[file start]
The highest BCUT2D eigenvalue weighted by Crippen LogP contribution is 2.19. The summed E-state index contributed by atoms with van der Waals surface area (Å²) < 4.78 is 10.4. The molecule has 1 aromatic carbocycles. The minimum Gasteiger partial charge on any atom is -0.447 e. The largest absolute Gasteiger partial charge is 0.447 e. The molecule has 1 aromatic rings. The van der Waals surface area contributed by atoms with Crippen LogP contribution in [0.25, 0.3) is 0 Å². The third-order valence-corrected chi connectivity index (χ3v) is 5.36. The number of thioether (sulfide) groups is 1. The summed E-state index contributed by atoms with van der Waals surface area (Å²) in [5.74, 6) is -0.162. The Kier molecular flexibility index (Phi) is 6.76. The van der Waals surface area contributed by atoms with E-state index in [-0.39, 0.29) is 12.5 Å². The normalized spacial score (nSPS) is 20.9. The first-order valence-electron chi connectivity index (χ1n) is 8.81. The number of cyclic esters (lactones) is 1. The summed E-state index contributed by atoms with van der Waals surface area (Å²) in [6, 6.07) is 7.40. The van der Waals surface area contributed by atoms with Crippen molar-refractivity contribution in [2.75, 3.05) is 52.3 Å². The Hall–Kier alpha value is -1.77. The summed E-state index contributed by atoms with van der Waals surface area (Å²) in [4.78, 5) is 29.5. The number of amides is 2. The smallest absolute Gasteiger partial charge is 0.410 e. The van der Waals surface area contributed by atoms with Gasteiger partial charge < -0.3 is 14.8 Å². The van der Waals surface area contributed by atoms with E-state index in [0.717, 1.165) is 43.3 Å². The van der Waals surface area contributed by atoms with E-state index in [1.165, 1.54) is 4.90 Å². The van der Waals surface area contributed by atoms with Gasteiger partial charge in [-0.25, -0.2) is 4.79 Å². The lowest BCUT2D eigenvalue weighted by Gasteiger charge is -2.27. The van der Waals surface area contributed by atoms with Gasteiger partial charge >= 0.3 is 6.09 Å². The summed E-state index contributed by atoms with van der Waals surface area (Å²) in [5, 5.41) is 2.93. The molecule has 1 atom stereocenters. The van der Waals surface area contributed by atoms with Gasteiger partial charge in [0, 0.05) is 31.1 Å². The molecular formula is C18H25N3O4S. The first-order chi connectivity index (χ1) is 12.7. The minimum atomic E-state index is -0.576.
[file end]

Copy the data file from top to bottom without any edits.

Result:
The highest BCUT2D eigenvalue weighted by Crippen LogP contribution is 2.19. The summed E-state index contributed by atoms with van der Waals surface area (Å²) < 4.78 is 10.4. The molecule has 1 aromatic carbocycles. The minimum Gasteiger partial charge on any atom is -0.447 e. The largest absolute Gasteiger partial charge is 0.447 e. The molecule has 1 aromatic rings. The van der Waals surface area contributed by atoms with Crippen LogP contribution in [0.25, 0.3) is 0 Å². The third-order valence-corrected chi connectivity index (χ3v) is 5.36. The number of thioether (sulfide) groups is 1. The summed E-state index contributed by atoms with van der Waals surface area (Å²) in [5.74, 6) is -0.162. The Kier molecular flexibility index (Phi) is 6.76. The van der Waals surface area contributed by atoms with E-state index in [-0.39, 0.29) is 12.5 Å². The normalized spacial score (nSPS) is 20.9. The first-order valence-electron chi connectivity index (χ1n) is 8.81. The number of cyclic esters (lactones) is 1. The summed E-state index contributed by atoms with van der Waals surface area (Å²) in [6, 6.07) is 7.40. The van der Waals surface area contributed by atoms with Crippen molar-refractivity contribution in [2.75, 3.05) is 52.3 Å². The Hall–Kier alpha value is -1.77. The summed E-state index contributed by atoms with van der Waals surface area (Å²) in [4.78, 5) is 29.5. The number of amides is 2. The smallest absolute Gasteiger partial charge is 0.410 e. The van der Waals surface area contributed by atoms with Gasteiger partial charge < -0.3 is 14.8 Å². The van der Waals surface area contributed by atoms with E-state index in [0.717, 1.165) is 43.3 Å². The van der Waals surface area contributed by atoms with E-state index in [1.165, 1.54) is 4.90 Å². The van der Waals surface area contributed by atoms with Gasteiger partial charge in [-0.25, -0.2) is 4.79 Å². The lowest BCUT2D eigenvalue weighted by Gasteiger charge is -2.27. The van der Waals surface area contributed by atoms with Gasteiger partial charge >= 0.3 is 6.09 Å². The summed E-state index contributed by atoms with van der Waals surface area (Å²) in [5, 5.41) is 2.93. The molecule has 1 atom stereocenters. The van der Waals surface area contributed by atoms with Gasteiger partial charge in [0, 0.05) is 31.1 Å². The molecular formula is C18H25N3O4S. The first-order chi connectivity index (χ1) is 12.7. The minimum atomic E-state index is -0.576.